Kunilou's rules of conspiracies

In a couple of recent Conspiracy Theory threads, I’ve mentioned my rules of conspiracies. I thought it would be a good idea to let the collective wisdom of the board discuss, debate and, if necessary, add some additional ones.

Rule #1 - Somebody always talks

Drilled into me by my late father, it’s simple human nature that someone will invariably shoot their mouth off. Whether the motive is money, revenge, making a deal with the prosecutor or simple bragging rights, somebody will talk. To minimize this, it’s important to involve as few people as possible and give each as little information as possible.

Rule #2 - The pieces have to fit together

The shortest distance between two points is a straight line. A diversionary feint here or there is acceptable, but if I want to boost the price of oil, I won’t accomplish it by sending out my black helicopters to mutilate cattle.

Rule #3 - Follow the money

People need to be taken care of. Expenses need to be paid. It takes money to do this. It has to come from somewhere, and it has to go somewhere. Remember, when the Feds couldn’t get Al Capone on anything else, they got him on tax evasion.

Rule # 4 - The end has to justify the means

I don’t mean this in a moral sense, rather a practical one. Like Rule # 2, it makes things so much easier if I just do what I need to do to get what I want.

Rule #5 - Involve competent, trusted people and stay away from nutjobs

Judging by how many plots have been undone by incompetents/ nutjobs/ blabbermouths (they may have succeeded in killing Lincoln, but they never even got close to Seward or Grant) evidence suggests it’s really, really hard to find good co-conspirators. Despite the lowering of the talent pool, however, any conspiracy that stoops to using both Lee Harvey Oswald and Jack Ruby as trigger men deserves to be uncovered.

I don’t claim that every Conspiracy Theory has to satisfy all five of these rules to be valid, but any Theory which grossly ignores any of these rules is probably bunk.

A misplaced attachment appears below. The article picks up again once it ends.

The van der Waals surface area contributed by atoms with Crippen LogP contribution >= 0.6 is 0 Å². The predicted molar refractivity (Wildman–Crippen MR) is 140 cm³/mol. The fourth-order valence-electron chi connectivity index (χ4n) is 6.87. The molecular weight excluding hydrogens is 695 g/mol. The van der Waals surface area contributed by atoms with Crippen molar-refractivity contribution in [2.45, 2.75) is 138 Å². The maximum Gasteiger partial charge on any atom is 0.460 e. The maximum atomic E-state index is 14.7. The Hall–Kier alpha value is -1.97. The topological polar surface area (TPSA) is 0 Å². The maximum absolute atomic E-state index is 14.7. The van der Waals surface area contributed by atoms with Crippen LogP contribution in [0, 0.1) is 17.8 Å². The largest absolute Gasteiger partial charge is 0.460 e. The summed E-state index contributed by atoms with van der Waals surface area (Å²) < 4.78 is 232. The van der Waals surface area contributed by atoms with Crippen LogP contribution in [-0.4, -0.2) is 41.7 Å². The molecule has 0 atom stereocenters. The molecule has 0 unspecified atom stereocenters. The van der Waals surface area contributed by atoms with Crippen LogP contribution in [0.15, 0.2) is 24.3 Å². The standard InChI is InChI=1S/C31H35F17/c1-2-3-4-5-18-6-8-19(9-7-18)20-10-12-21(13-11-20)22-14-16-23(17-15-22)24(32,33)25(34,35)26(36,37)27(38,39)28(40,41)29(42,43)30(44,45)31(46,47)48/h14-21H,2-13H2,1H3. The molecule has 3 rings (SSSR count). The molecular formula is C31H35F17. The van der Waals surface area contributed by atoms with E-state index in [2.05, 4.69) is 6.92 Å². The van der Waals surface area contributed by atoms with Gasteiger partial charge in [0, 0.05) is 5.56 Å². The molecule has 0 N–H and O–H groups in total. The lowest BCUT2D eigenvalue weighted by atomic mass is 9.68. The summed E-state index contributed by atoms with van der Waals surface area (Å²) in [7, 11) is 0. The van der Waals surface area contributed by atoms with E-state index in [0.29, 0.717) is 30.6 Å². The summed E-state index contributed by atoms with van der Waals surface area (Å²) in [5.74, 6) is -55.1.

Open for debate.

I think I would add:

6: Speculation is not as good as hard fact.

I can speculate that maybe British secret services manipulated the South into seceding from the Union because maybe they were trying to secure a source of plentiful and cheap cotton for their textile industries and that maybe they financed and otherwise supported the abolitionist movement to provoke the South and maybe they secretly encouraged Southern political leaders to believe that Britain would support the South in a war–but unless I can come up with some hard facts to support any of this I’m just blowing hot air.

I’d add #7 : ( related to # 1 ) Grandiosity and secrecy don’t go together. Conspiracies that involve things like nationwide networks of Satanic child molestors, governmentwide plans for takeover by the UN; they are just too big to stay secret.

It’s a very intriguing list, but I’m a little confused by what it’s a list of. Is it a hypothetical list of rules for folks wanting to set up a conspiracy, or a list by which we should evaluate conspiracy theories for truth? The two lists are similar, but have some important differences.

For example, the Strange Loop concept that Robert Anton Wilson came up with is an excellent tool for eviscerating bad conspiracies. Essentially, it suggests that if the evidence in favor of the conspiracy’s existence is smaller than the evidence that the conspiracy has supposedly manufactured, then there’s no reason not to believe that the conspiracy manufactured the first pile of evidence as well, so why should you believe it, or anything? This is a very powerful argument against 9/11 conspiracies: any organization that can manufacture all the evidence of 9/11’s actually having happened could also have manufactured the evidence by which you reached that conclusion.


Well, #1’s the kicker, isn’t it? That’s the one you either buy or don’t. Mostly I buy it; however, with a very disciplined (threat of punishment, perhaps) group, you can manage a larger group than otherwise.

Fact is better than speculation is self-evident, no matter the situation. I wouldn’t include that in rules.

I would add that corroboration is important. If a conspiracy is built on a hundred individual witness stories, but no two of them are about the same event (ghosts, satanic rituals “uncovered” by hypnosis), you have no evidence of a conspiracy.

I think #1 has a problem. People “always” talk with respect to outed conspiracies, but secret conspiracies that stay secret obviously do so by keeping the members silent. I’d alter it to say that the more people involved, the more likely someone will talk.